Magazine article The New Yorker

ROACH!; PEST DEPT.; PEST DEPT. Series: 2/5

Magazine article The New Yorker

ROACH!; PEST DEPT.; PEST DEPT. Series: 2/5

Article excerpt

It is a common misunderstanding, propagated by the movies, that a grizzly bear, when it stands on its hind legs, is preparing to attack. In fact, it is just rising up for a better look. So remain calm. Don't run, shoot, climb a tree, or curl into a ball.

A giant standing cockroach, on the other hand: this can be serious. You're on your own here. Let's just say you want to get clear of it, quickly. Cockroaches do bite, and they can live for a month or so without their heads, and if wounded they heal fast. According to Joseph Kunkel, a biology professor at the University of Massachusetts, Amherst, who wrote his dissertation on cockroach-limb regeneration, a roach will delay a molting cycle in order to grow back a lost leg, because its swift movements depend on having three feet on the ground, or the linoleum, at all times. (These are some of the things you learn when, having fled a giant standing cockroach, you return safely to an office with Web-search capabilities and happen upon the apparently limitless roach wisdom of Dr. Kunkel.)

The giant standing cockroach in question was spotted last week in front of an apartment building on Eighty-third Street, just east of Madison Avenue. It was twelve feet tall and hideous, its tentacles waving in the breeze. It was also--on closer, but not too close, inspection--fake. It was an inflatable cockroach.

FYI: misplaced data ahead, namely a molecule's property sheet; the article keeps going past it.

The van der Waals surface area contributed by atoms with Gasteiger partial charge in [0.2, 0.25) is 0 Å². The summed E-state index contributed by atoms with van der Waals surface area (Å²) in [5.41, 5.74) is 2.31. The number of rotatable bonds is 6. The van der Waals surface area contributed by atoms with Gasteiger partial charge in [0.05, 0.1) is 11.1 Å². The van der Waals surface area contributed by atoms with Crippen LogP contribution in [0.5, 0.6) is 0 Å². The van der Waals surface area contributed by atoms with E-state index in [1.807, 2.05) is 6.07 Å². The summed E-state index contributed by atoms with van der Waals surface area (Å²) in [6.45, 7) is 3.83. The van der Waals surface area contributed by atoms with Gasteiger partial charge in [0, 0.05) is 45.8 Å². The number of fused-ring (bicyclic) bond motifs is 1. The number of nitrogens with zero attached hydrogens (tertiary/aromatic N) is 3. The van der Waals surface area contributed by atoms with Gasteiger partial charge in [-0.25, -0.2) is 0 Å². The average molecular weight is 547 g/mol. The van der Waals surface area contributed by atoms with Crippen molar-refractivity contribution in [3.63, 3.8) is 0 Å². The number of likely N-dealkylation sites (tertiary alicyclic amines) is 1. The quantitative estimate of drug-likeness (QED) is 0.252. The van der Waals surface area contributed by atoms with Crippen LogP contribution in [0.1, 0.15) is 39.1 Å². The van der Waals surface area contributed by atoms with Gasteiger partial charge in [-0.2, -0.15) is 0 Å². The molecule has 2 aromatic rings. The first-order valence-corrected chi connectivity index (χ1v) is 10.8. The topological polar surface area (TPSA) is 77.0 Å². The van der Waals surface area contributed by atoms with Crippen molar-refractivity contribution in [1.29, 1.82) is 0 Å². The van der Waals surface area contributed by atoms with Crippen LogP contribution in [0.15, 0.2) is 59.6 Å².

No doubt, you've seen those giant inflatable rats around town, which union representatives sometimes station in front of work sites to protest the hiring of non-union labor. Perhaps you've stopped even noticing them. Their bared fangs and claws and red eyes no longer startle, as they did when they began turning up, fifteen or so years ago. They have become as unremarkable as sneakers hanging from street lamps.

And so the cockroach cometh. The cycle of indifference requires intermittent escalation, ever more lurid sequels. Roaches may be preferable to rats, if you're talking apartment infestation, but, when it comes to street-corner-protest infestation, they may be worse. Perhaps this has something to do with relative magnitude of enlargement or with the inflatable roach's authentic mahogany sheen or the creepy wagging tumescence of its legs--not the kind of thing you'd want to see silhouetted on the shower curtain. The rats, on the other hand, make you think of "The Nutcracker" or "Charlotte's Web. …

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